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New Woodland Creation On a Smaller Scale

With both the UK and Scottish Governments’ long term goals to increase woodland and forest cover to help reach climate change targets, it comes as no surprise there are strong financial incentives out there to get trees planted. However, new woodland creation is often seen as something that has to happen on a large scale to be viable, but this is not the case.

There is financial support available in both Scotland and England to allow for new woodland creation on a small scale. Such woods not only serve towards a positive contribution to the environment, help with climate change mitigation and provide enhanced amenity but they also should be considered as a viable option for stabilising future income and spreading risk across an estate or agricultural business.

In Scotland, there is one main grant option for woodland creation - the Forestry Grant Scheme (FGS). It offers various options to support planning, establishment, maintenance and protection of new woodlands. There are options for planting areas as small as 0.25 hectares (Ha).

Running alongside this is the new Future Woodlands Fund (FWF), administered by Future Woodlands Scotland (FWS). Applications for this fund specifically target native woodland creation, or restoration of ‘ghost’ native woodlands in Scotland. It is on offer to woodland creation projects that are between 3 Ha and 100 Ha. The fund offers financial support in the preparation of a FGS application and Project Design Document for validation with the Woodland Carbon Code (WCC). Thereafter, it offers area payments of £100/Ha per annum for 20 years, in exchange for the assignation of verified carbon to FWS, based on a 55 year legal agreement between FWS and the land manager to maintain the woodland. This is a new pilot scheme and should be approached with caution as it does mean the landowner has no legal right to the carbon units produced by the new planting. Thus, the landowner would not realise any financial potential of the carbon units being sequestered, which are very likely to be more financially advantageous than what is being offered by the FWF.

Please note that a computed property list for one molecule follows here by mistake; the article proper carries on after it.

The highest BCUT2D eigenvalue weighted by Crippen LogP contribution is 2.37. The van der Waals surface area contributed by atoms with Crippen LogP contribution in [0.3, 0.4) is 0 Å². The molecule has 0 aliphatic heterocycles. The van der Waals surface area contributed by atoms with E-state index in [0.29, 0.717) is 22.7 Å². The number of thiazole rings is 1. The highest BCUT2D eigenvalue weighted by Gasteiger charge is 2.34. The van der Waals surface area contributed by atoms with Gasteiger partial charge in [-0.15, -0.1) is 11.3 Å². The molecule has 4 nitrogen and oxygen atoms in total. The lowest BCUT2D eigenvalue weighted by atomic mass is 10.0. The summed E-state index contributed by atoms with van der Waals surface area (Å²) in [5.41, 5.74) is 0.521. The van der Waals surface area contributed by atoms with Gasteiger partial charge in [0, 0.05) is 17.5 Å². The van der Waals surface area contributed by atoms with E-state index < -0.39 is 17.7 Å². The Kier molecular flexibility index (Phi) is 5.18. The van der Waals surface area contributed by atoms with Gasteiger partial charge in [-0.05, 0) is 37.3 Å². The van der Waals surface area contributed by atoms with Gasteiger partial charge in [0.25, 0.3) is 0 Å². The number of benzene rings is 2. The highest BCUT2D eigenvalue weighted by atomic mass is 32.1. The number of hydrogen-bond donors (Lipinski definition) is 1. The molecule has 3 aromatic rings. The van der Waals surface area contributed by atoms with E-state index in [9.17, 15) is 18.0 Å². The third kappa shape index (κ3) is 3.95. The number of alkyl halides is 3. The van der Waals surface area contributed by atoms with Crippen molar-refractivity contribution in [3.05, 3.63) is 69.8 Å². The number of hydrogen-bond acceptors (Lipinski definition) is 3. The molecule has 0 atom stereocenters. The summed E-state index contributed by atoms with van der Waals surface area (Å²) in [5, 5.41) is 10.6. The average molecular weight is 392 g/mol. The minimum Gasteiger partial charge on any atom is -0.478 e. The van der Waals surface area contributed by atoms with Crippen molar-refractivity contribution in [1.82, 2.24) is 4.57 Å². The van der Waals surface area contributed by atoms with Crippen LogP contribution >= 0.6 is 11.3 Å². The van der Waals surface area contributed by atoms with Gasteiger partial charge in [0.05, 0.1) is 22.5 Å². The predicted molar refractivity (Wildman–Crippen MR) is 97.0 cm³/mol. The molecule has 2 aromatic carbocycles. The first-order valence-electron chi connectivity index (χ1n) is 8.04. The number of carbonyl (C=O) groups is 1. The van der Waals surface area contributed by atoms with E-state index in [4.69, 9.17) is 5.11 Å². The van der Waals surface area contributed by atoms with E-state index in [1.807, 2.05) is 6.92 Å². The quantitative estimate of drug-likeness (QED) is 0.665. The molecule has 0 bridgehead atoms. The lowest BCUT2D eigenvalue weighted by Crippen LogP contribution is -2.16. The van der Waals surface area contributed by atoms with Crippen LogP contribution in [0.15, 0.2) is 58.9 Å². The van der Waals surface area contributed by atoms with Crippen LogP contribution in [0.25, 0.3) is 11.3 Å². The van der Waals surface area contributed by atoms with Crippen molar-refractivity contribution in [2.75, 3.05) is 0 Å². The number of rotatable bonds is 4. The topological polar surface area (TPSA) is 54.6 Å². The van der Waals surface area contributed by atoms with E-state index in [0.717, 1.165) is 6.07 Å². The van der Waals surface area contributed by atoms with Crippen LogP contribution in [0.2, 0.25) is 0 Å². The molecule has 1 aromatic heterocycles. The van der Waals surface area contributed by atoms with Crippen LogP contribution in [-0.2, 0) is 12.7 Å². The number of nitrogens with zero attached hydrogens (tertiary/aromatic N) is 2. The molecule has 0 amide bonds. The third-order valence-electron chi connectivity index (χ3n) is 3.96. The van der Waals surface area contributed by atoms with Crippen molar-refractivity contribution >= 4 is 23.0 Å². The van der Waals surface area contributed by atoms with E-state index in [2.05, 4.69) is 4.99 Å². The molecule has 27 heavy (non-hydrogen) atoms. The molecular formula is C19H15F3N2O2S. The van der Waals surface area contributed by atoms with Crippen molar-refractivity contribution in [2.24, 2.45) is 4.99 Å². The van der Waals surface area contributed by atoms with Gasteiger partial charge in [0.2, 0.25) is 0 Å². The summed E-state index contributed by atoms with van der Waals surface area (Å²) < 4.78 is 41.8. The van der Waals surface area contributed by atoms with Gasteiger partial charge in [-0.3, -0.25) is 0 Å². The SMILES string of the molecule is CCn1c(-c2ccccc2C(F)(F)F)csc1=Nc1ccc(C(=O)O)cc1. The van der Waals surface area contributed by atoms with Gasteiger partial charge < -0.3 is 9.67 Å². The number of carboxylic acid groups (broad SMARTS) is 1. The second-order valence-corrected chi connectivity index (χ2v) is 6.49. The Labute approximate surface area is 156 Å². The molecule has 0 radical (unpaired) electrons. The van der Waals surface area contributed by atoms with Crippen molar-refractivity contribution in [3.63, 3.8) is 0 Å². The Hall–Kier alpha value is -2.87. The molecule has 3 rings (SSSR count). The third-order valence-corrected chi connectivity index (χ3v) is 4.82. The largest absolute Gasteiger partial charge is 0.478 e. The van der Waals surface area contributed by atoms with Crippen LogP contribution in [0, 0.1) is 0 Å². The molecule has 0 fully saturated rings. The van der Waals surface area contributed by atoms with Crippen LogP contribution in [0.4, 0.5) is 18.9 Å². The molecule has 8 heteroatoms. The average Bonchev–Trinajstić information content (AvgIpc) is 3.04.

In England, the Countryside Stewardship (CS) Woodland Creation and Maintenance Grant applies to a minimum of 3 Ha (reduced to 1 Ha in certain areas), but this is per application, so can be spread across a farm or estate as long as the individual woodland size is more than 0.5 Ha. Whilst we are dealing with several woodland creation schemes of over 200 Ha in size, we are also dealing with numerous smaller applications. For example, on behalf of a client in Northumberland, Galbraith are currently in the process of applying for CS woodland creation grants on five small areas of land, totalling just over 5 Ha, which are currently used for extensive agricultural grazing. It is worth noting that CS agreements set to start in 2022 will be at no detriment to the new ELMS schemes being introduced. Reassurance has been given to land managers that CS agreements could be ended early in favour of new ELMS agreements.

All of these grants offer financial aid in establishing new woodlands and various maintenance payments after planting. However, that is not all that is available financially. In England, the Woodland Creation Planning Grant (WCPG) provides funding for the work required to ascertain the planting potential of the land and work up a scheme design. The minimum size requirement for this is 5 Ha with the opportunity to access additional funding for survey work if required. We have found this to be a great opportunity to streamline applications for CS Woodland Creation. Galbraith has, for example, submitted an application for a 15 Ha site in Northumberland where additional survey work was required to determine the significance of any archaeological features. The cost of this work might have dissuaded the owner from applying if it had not been covered by the grant. It has allowed us to create a woodland design plan that is sympathetic to the surroundings and thoroughly check any constraints to planting, all whilst removing costs directly from the client to make a relatively small project financially viable.

Even after planning and establishment, there are still more economic benefits to planting small woodlands. In the UK, registering a project with the WCC after planting allows for the owner to sell their carbon units upfront as Pending Issuance Units (PIUs) or at verification stages throughout the lifetime of the project as they are converted to Woodland Carbon Units (WCUs) which can be traded on the developing carbon market. This has further been supported by the Westminster Government with the creation of the Woodland Carbon Guarantee (WCaG) which operates in advance of woodland creation. This allows those intending to plant woodland in England the opportunity to underwrite the future sale value of their WCUs with a Government guarantee of an agreed price decided at reverse auction, but it does not stop a future sale on the open market if better prices can be achieved.

With the financial support of these grants in the planning and establishment of woodlands, coupled with potential income from selling carbon units in the longer term and traditional timber incomes, there is no better time to consider woodland creation. Often small scale planting makes very good sense as part of a mixed farm or estate business.